Thousand Cankers

Thousand cankers disease (TCD) results from the combined activity of two organisms; a newly described fungus, Geosmithia morbida, and the walnut twig beetle (WTB), Pityophthorus juglandis. Trees are eventually killed by overwhelming attacks of the walnut twig beetle and subsequent cankers that girdle branches.
WTB are tiny yellowish-brown bark beetles, about the size of a small flea or a broken piece of lead from a mechanical pencil. See image gallery.


Thousand cankers disease is a newly recognized insect/disease complex that currently threatens millions of black walnut trees in forests and urban areas, an important species with great economic and ecological value throughout its native range in the eastern half of the US. TCD was recognized in 2008 after specimens of a tiny North American beetle, in association with a new fungus, were consistently isolated from cankers of declining walnut trees. In the last decade, TCD has produced widespread death of walnuts in many western states. These trees are outside of the native range of black walnut. In 2010, TCD was confirmed within the native range of black walnut in Knoxville, Tennessee. Since then, surveys have been ongoing in eastern states and confirmed cases of TCD are beginning to be reported.Researchers still do not know what impact TCD will have within native eastern black walnut ecosystems. However, should it become established, a multi-million dollar walnut industry is at stake.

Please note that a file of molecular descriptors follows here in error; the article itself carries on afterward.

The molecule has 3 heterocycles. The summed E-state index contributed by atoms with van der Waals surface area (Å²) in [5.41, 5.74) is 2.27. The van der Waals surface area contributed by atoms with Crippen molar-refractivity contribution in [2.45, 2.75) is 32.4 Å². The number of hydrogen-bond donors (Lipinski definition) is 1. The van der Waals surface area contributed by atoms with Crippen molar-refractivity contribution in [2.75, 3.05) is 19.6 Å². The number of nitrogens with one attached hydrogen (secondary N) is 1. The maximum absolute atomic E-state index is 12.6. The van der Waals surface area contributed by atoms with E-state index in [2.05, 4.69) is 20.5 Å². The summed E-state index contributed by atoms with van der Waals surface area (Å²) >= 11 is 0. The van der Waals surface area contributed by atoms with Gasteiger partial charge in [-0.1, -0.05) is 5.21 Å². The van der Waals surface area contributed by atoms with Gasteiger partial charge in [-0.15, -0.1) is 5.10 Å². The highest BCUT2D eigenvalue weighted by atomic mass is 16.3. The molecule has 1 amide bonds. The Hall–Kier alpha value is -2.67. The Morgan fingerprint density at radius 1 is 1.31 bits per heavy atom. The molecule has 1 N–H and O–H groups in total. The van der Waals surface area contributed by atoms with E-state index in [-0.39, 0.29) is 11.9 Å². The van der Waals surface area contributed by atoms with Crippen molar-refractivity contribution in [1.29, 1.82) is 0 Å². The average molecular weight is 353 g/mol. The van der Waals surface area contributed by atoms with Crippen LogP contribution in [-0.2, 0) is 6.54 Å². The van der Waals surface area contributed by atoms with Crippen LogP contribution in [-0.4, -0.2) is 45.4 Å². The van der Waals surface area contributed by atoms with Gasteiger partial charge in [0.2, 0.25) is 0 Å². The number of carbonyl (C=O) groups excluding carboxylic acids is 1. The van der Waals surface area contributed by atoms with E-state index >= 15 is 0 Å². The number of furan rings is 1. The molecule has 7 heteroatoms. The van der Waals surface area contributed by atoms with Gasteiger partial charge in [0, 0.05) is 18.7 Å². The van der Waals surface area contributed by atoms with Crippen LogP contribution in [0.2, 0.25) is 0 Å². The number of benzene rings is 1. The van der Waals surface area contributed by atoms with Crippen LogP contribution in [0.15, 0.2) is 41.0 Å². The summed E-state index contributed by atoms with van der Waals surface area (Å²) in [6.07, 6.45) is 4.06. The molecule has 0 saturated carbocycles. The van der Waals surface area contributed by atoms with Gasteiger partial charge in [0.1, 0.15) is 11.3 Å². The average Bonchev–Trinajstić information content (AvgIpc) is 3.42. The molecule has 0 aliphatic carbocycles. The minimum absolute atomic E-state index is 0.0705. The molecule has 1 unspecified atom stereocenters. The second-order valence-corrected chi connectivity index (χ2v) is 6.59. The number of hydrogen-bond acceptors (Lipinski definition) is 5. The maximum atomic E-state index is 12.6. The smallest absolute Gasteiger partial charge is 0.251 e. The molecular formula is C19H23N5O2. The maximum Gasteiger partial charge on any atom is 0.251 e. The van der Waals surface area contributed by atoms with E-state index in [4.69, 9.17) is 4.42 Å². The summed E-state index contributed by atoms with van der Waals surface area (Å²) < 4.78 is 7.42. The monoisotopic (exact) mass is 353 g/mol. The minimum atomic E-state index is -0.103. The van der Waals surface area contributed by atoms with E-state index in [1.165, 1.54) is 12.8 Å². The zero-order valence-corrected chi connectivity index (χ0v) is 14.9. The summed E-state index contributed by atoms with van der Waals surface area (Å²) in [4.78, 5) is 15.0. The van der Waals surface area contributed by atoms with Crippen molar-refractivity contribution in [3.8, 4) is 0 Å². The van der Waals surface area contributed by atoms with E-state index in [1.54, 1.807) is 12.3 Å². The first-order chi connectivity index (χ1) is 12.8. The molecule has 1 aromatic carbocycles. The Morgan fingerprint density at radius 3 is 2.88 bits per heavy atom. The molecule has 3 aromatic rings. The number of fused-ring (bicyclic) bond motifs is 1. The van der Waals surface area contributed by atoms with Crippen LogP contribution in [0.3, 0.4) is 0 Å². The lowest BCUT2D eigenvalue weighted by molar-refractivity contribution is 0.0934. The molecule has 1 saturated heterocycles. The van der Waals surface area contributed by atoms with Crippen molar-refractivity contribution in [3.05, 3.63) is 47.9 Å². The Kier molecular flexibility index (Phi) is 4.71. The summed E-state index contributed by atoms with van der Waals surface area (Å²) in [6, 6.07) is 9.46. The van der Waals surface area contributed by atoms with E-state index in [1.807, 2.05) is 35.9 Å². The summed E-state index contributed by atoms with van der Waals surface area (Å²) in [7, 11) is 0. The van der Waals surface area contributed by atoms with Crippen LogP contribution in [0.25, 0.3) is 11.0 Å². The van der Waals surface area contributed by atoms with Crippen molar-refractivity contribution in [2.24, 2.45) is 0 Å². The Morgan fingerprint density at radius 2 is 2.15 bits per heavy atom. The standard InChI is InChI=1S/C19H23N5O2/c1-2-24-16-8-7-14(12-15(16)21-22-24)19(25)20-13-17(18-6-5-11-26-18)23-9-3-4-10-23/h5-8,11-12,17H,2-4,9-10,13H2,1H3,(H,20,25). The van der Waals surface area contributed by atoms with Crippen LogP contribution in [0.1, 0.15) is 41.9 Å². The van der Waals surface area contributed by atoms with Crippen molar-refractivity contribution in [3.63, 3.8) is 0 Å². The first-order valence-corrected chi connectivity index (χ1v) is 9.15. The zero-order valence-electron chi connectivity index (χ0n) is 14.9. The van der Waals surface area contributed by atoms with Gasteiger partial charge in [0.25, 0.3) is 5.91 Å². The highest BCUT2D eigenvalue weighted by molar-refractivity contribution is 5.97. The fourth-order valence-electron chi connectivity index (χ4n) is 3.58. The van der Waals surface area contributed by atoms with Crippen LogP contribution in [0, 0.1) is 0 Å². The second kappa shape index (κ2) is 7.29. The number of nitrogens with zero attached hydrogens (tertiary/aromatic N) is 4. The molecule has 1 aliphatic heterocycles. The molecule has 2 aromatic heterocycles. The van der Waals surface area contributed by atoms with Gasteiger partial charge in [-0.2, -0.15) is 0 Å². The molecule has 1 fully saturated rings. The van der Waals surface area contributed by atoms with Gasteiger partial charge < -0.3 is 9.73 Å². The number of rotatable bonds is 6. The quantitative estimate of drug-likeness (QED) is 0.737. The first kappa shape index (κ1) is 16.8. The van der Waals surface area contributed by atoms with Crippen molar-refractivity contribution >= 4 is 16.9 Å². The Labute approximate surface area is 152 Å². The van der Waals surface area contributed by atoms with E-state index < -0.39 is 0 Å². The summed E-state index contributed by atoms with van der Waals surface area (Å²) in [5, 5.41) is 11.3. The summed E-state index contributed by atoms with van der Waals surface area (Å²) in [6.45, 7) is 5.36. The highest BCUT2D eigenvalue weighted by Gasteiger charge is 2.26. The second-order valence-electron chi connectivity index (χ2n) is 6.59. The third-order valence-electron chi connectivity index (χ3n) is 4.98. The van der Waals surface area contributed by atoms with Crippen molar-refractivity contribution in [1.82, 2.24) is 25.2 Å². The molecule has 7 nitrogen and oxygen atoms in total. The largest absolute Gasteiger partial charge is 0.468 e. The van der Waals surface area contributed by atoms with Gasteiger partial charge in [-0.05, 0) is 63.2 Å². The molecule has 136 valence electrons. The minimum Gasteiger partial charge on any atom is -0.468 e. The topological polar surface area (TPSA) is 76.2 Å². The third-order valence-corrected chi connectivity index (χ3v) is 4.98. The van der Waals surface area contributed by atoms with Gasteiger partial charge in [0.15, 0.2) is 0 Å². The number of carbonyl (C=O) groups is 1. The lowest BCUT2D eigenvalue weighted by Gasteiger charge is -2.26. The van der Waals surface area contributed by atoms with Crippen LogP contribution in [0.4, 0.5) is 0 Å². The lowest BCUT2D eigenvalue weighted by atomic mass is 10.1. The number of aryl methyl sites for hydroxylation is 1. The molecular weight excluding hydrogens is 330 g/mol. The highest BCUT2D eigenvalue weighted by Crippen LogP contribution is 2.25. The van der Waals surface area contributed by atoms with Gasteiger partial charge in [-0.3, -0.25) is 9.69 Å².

TCD spreads naturally when beetles carrying the fungus colonize new unaffected trees; however, the principle pathway for spreading TCD is the movement of infested wood material including logs, firewood, non-dried lumber for woodworking. WTB reproduce in TCD infected trees and logs with the bark intact. Moving walnut material is risky because it can take years for trees to become symptomatic. Learn more about human assisted spread of plant pests and pathogens at and specifically concerns about moving walnut at

  • Primarily black walnut, Juglans nigra
  • Butternut, J. cinerea
  • Research is ongoing for other Juglans spp.

A black walnut tree can be infected with TCD for many years before one observes symptoms, but once symptoms become apparent, trees usually die in a couple seasons.
Beginning at the top and appearing in sections:

  • Thinning
  • Flagging, yellowing foliage, wilting
  • Dead branches
  • Tiny holes on dead and dying branches
  • Epicormic shoots

What to do:

  • Investigate dying/dead walnuts thoroughly and report suspected cases of TCD
  • Obtain expert assistance when collecting and sending samples for diagnosis
  • Don’t transport dead/dying walnut wood, branches or twigs off-site



Think you've spotted this pest?

If you think you've found this pest in your landscape contact your local extension office to see about sending in a sample.
Find your local extension office here.